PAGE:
Both Meyer Darragh and Malone Middleman filed post-trial motions, which were denied, and both parties appealed to the Superior Court. In its Pa.R.A.P. 1925(a) opinion, the trial court first addressed Meyer Darragh's quantum meruit claim, noting Pennsylvania's jurisprudence regarding predecessor counsel's entitlement to a portion of a recovered contingent fee under a theory of quantum meruit against successor counsel, while inconsistent, does not prohibit such relief. See Trial Ct. slip. op. at 5. The court opined Meyer Darragh's work in the Eazor Litigation conferred benefits to Malone Middleman, and those benefits materialized into a settlement and receipt of a contingent fee of $67,000. See id. at 10. The court further noted cases where quantum meruit damages were denied involved contracts regarding the payment of fees to all counsel, and the terms of those contracts controlled in those disputes. See id. at 10–11, citing Ruby v. Abington Mem. Hosp., 50 A.3d 128 (Pa. 2012) (agreement by partner of predecessor counsel's firm who later joined successor counsel's firm was enforceable to provide share of contingent fee to predecessor firm because underlying litigation was “unfinished business” of partners of predecessor firm); Mager v. Bultena, 797 A.2d 948, 954 & n.9 (Pa. Super. 2002) (agreement between client and successor counsel that client would indemnify successor counsel against any claim by predecessor counsel for share of contingent fee was enforceable and precluded quantum meruit claim against successor counsel); Fowkes v. Shoemaker, 443 Pa.Super. 343, 661 A.2d 877 (1995) (existence of contingent fee agreement between successor counsel and clients requiring clients to be responsible for attorney fee owed to predecessor counsel precluded quantum meruit claim against successor counsel). The court reasoned Meyer Darragh could succeed under a claim of quantum meruit only if the employment agreement between Attorney Weiler and Meyer Darragh was unenforceable against Malone Middleman. The court concluded Malone Middleman was not bound by the Weiler/Meyer Darragh agreement, and held Meyer Darragh was entitled to its share of fees on a theory of quantum meruit instead. See id. at 11. The court rejected Meyer Darragh's claim the amount of damages should be increased to $17,673.93, holding its $14,721.39 verdict was the correct reflection of the itemized bill submitted by Meyer Darragh excluding charges related to the fee dispute. See id. at 14.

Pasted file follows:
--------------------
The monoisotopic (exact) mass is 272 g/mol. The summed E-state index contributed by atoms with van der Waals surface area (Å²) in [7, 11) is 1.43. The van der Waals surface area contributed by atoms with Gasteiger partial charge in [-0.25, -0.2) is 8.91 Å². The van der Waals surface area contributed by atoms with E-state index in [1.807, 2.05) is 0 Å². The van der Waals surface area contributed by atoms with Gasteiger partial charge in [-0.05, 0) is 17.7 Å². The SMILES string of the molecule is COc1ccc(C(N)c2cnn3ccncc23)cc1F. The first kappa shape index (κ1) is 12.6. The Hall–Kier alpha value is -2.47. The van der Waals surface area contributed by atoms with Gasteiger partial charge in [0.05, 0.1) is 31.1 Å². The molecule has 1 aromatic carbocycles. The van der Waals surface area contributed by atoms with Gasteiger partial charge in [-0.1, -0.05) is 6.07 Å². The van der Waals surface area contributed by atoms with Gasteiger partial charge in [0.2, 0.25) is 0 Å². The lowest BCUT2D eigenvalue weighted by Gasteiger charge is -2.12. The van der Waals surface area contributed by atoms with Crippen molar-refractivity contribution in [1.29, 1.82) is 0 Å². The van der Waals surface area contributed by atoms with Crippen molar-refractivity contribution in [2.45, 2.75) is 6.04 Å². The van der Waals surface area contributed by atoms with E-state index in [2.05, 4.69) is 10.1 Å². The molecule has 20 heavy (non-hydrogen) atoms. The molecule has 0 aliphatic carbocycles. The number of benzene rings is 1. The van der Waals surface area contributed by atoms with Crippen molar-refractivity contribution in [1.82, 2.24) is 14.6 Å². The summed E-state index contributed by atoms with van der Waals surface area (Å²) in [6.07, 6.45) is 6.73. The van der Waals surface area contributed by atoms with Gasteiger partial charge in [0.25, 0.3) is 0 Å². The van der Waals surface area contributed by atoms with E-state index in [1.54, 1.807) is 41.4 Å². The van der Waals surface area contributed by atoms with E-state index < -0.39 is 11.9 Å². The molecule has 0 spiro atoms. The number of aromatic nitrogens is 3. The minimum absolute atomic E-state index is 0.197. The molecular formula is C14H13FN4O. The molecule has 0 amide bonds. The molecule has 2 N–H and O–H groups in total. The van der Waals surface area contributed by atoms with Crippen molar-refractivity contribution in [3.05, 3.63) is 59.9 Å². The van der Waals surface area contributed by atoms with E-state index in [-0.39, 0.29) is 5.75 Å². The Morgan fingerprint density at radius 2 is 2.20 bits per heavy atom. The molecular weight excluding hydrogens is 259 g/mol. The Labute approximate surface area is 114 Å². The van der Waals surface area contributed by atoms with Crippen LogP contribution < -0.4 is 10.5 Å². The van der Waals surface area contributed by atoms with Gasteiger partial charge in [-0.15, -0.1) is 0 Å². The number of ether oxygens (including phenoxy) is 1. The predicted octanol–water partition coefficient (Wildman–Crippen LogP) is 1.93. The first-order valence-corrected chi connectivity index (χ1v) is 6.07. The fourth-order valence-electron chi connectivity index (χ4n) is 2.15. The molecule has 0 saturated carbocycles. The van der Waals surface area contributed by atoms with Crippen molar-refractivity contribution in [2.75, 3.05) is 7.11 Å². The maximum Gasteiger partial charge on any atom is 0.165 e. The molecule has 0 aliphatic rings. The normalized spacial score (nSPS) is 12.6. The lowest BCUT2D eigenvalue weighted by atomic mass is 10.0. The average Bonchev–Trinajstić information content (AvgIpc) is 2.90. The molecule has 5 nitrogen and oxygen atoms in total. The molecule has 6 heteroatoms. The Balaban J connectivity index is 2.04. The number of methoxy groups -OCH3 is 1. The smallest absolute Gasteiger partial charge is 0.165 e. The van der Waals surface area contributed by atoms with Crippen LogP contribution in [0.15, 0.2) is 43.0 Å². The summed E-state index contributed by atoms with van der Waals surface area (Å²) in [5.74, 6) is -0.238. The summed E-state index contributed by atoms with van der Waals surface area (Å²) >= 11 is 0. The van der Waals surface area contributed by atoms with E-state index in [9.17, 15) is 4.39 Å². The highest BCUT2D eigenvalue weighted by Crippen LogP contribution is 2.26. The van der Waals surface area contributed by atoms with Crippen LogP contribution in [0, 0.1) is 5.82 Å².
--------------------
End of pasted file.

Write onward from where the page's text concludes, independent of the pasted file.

The Superior Court first addressed Malone Middleman's challenge to the quantum meruit award, reversed the trial court's ruling on the issue, and held a predecessor law firm or attorney who is dismissed as counsel cannot maintain a claim in quantum meruit against a successor law firm who ultimately settles the case. Meyer, Darragh, Buckler, Bebenek & Eck, P.L.L.C. v. Law Firm of Malone Middleman, P.C., 95 A.3d 893, 897 (Pa. Super. 2014) (Meyer Darragh I). The Superior Court further noted any such quantum meruit claim lies against the client, not predecessor counsel. Id. at 897–98, quoting Fowkes, 661 A.2d at 879 (citing Styer v. Hugo, 422 Pa.Super. 262, 619 A.2d 347 (1993), for proposition initial attorney may have quantum meruit claim against client and not successor attorney who settled case, and Mager, 797 A.2d at 958–59, for proposition predecessor counsel had no quantum meruit claim against anyone other than former client). The Superior Court specifically stated “[u]ntil our supreme court holds otherwise, we will not recognize a claim for quantum meruit by a former attorney against a subsequent attorney.” Id. at 898. However, the Superior Court further held the contract between Attorney Weiler and Meyer Darragh was enforceable against Malone Middleman, and although a claim in quantum meruit cannot succeed where a valid contract applies, Meyer Darragh was entitled to recover two-thirds of the contingent fee from the Eazor Litigation under the contract. See id. at 899.3